is true
or false
.
SectionInputAutoScale
= true
means
the filter chooses the fraction length to maintain the value of the
data between sections as close to the output values from the previous
section as possible. true
is the default setting.
SectionInputAutoScale
= false
removes
the automatic scaling of the fraction length for the intersection
data and exposes the property that controls the coefficient fraction
length (SectionInputFracLength
) so you can change
it. For example, if the filter is a secondorder, direct form FIR
filter, setting SectionInputAutoScale
to false
exposes
the SectionInputFracLength
property that specifies
the fraction length applied to data between the sections.
Secondorder section filters use quantizers at the input to
each section of the filter. The quantizers apply to the input data
entering each filter section. Note that the quantizers for each section
are the same. To set the fraction length for interpreting the input
values, use the property value in SectionInputFracLength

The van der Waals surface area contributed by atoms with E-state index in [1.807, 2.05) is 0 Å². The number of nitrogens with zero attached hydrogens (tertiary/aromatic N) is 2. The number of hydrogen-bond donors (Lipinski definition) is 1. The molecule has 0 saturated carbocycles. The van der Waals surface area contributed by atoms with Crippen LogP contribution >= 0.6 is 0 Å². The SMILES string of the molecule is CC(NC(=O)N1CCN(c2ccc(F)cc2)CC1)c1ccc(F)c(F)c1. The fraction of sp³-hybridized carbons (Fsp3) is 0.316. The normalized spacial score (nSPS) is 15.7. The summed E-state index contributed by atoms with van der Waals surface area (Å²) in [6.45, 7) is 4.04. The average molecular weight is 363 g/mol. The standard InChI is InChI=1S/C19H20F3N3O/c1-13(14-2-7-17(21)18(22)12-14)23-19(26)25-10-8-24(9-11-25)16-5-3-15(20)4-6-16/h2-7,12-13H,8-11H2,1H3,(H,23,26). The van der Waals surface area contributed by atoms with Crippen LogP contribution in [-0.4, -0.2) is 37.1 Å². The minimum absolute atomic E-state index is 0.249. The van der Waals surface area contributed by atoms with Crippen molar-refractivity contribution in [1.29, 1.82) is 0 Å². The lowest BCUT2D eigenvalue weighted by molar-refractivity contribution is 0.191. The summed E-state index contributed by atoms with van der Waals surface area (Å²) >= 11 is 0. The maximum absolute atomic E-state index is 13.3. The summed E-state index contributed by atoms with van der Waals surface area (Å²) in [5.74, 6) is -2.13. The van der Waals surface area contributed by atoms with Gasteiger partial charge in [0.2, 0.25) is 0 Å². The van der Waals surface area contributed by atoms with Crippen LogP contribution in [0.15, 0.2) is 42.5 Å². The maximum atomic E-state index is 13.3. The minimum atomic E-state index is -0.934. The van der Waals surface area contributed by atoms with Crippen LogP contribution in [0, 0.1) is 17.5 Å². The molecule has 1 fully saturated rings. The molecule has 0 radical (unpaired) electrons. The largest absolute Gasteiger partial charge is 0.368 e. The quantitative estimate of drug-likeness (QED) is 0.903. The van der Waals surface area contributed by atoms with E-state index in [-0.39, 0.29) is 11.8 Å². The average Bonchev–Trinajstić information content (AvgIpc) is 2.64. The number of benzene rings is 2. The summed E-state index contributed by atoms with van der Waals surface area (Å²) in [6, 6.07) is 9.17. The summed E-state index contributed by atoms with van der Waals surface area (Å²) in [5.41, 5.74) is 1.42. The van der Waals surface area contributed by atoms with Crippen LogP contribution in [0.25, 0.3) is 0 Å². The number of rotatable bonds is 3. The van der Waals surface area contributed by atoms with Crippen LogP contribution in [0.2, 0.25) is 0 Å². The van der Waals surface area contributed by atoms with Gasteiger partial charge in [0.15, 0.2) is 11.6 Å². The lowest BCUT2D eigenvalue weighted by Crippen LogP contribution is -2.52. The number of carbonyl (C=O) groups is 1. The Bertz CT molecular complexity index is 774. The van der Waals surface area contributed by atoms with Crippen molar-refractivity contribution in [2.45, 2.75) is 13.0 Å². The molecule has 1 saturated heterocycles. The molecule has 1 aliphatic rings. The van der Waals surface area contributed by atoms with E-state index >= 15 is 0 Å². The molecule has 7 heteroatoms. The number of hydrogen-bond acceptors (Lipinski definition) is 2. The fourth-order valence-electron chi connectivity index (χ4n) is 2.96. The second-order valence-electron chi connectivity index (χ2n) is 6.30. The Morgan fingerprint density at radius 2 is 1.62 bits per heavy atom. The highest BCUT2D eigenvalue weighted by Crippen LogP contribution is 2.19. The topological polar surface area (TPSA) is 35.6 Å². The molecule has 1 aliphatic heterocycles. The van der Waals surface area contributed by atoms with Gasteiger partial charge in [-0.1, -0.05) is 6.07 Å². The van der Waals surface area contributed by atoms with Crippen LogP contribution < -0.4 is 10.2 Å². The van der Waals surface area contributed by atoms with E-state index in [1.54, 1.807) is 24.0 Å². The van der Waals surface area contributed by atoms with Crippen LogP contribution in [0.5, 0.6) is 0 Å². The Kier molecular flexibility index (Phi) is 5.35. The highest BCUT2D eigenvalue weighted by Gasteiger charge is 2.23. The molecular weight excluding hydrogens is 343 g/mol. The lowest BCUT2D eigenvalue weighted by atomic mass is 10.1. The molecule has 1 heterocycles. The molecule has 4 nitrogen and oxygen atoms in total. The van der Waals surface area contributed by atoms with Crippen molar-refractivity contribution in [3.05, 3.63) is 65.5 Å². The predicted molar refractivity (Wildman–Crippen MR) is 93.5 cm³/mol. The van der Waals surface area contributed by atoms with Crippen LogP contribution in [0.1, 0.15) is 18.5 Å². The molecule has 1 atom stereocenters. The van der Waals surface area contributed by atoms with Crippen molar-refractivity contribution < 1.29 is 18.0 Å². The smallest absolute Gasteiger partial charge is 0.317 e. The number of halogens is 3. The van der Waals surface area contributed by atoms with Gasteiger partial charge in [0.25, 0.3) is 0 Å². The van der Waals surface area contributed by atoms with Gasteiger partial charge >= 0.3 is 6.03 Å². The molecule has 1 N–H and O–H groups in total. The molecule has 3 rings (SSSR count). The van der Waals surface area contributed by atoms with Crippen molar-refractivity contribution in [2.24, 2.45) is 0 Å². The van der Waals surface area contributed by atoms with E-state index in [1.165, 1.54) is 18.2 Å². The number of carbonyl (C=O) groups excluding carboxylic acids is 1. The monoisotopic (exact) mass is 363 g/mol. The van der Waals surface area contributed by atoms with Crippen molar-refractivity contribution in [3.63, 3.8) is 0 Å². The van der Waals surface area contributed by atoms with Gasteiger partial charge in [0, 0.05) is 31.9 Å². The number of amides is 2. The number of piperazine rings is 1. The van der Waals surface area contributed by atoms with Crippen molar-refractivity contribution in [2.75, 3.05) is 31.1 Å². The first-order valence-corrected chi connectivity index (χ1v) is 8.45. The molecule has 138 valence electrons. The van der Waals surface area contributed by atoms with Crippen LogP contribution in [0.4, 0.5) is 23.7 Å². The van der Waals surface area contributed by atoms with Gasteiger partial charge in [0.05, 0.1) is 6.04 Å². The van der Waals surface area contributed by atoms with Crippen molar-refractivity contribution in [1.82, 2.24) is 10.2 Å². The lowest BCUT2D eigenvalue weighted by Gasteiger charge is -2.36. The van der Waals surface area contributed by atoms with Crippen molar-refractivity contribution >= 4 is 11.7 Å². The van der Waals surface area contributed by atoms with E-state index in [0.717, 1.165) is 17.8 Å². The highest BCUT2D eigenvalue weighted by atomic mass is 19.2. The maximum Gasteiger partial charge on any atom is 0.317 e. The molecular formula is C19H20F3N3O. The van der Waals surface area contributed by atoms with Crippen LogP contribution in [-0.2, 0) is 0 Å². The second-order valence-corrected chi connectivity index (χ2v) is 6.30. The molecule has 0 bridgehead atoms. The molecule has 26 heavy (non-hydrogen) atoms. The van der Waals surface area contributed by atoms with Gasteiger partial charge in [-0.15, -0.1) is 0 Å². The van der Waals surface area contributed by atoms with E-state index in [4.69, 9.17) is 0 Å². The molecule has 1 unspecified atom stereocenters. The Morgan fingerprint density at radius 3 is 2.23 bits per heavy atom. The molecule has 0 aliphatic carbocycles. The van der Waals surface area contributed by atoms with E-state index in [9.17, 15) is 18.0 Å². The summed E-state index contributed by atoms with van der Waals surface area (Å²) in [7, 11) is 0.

.
In combination with CoeffWordLength
, SectionInputFracLength
fully
determines how the filter interprets and uses the state values stored
in the property States
. As with all word and
fraction length properties, SectionInputFracLength
can
be any integer, including integers larger than CoeffWordLength
,
and positive or negative integers. 15 bits is the default value when
you create the filter object.
SOS filters are composed of sections, each one a secondorder
filter. Filtering data input to the filter involves passing the data
through each filter section. SectionInputWordLength
specifies
the word length applied to data as it enters one filter section from
the previous section. Only secondorder implementations of directform
I transposed and directform II transposed filters include this property.
The following diagram shows an SOS filter composed of sections
(the bottom part of the diagram) and a possible internal structure
of each Section (the top portion of the diagram), in this case —
a direct form I transposed second order sections filter structure.
Note that the output of each section is fed through a multiplier.
If the gain of the multiplier =1
, then the last
Cast block of the Section is ignored, and the format of the output
is NumSumQ.
SectionInputWordLength
defaults to 16 bits.
Secondorder section filters include this property that determines who the filter handles data in the transitions from one section to the next in the filter.